Universal vaccine needed to prevent future COVID-19 waves, study suggests
Scientists modelling SARS-CoV-2 variant transmission dynamics in South Africa find common characteristics related to transmissibility and immune evasion, according to their report published today in eLife.
Their findings highlight the need for more proactive planning and preparedness for future variants of concern (VOCs), including the development of a universal vaccine that can block SARS-CoV-2 infection as well as prevent severe disease.
As with many places, by February 2022, South Africa had experienced four distinct pandemic waves caused by the original (or ancestral) SARS-CoV-2 virus and three VOCs — Beta, Delta and Omicron.
“These repeated pandemic waves have been driven by new VOCs that erode prior immunity from either infection or vaccination, increase transmissibility, or a combination of both,” explains study author Wan Yang, Assistant Professor of Epidemiology at Columbia University Mailman School of Public Health, New York, US. “Although laboratory and field studies provide insights into variant epidemiological characteristics, quantifying the extent of immune erosion and changes to transmissibility for each VOC is challenging.”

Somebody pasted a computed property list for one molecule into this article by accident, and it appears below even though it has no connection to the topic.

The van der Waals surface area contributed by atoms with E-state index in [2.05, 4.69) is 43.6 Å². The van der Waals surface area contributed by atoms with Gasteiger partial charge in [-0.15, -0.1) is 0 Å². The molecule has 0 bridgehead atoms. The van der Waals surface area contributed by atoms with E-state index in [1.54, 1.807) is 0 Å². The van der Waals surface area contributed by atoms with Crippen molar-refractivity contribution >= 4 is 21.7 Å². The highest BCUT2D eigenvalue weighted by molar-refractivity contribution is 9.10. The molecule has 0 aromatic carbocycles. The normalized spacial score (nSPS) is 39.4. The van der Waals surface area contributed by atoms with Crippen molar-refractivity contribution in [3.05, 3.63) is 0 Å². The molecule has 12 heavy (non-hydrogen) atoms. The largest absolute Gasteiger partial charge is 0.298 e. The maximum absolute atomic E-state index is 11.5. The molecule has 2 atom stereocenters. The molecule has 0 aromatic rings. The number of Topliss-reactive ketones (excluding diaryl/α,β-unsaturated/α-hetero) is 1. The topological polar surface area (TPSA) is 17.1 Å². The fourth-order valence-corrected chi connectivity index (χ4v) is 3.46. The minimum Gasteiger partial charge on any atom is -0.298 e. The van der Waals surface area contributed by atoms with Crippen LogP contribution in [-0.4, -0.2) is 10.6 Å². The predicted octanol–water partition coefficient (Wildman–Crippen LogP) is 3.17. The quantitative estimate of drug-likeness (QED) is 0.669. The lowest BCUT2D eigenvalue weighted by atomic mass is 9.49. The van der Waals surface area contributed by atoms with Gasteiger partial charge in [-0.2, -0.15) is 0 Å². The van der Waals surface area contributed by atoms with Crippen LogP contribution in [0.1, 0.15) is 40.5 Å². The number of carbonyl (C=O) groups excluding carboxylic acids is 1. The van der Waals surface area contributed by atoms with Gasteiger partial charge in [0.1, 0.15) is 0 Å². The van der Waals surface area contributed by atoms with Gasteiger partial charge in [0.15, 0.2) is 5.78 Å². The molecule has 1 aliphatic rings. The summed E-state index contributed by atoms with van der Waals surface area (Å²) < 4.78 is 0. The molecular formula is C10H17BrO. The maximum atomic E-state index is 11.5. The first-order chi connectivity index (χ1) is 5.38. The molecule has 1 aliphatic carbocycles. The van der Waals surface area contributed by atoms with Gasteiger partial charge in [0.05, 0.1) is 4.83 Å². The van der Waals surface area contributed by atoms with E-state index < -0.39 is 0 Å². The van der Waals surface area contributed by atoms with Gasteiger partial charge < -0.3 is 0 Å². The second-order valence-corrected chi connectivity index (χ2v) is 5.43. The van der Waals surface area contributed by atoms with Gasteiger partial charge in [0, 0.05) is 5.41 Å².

To better understand the characteristics of the different COVID-19 VOCs, the team developed a mathematical model using weekly case and death data from nine South African provinces, from March 2020 to end of February 2022, to reconstruct SARS-CoV-2 transmission dynamics.
They validated their model using three independent datasets and found that estimated cumulative infection rates roughly matched serology data over time, and the estimated number of infections matched with the number of hospitalisations for all four pandemic waves caused by the ancestral, Beta, Delta and Omicron variants. Modelled infection numbers also matched with death rates from the ancestral, Beta and Delta waves, but less so for Omicron, because by this stage prior infection and vaccinations reduced the number of infected people suffering from deadly outcomes.
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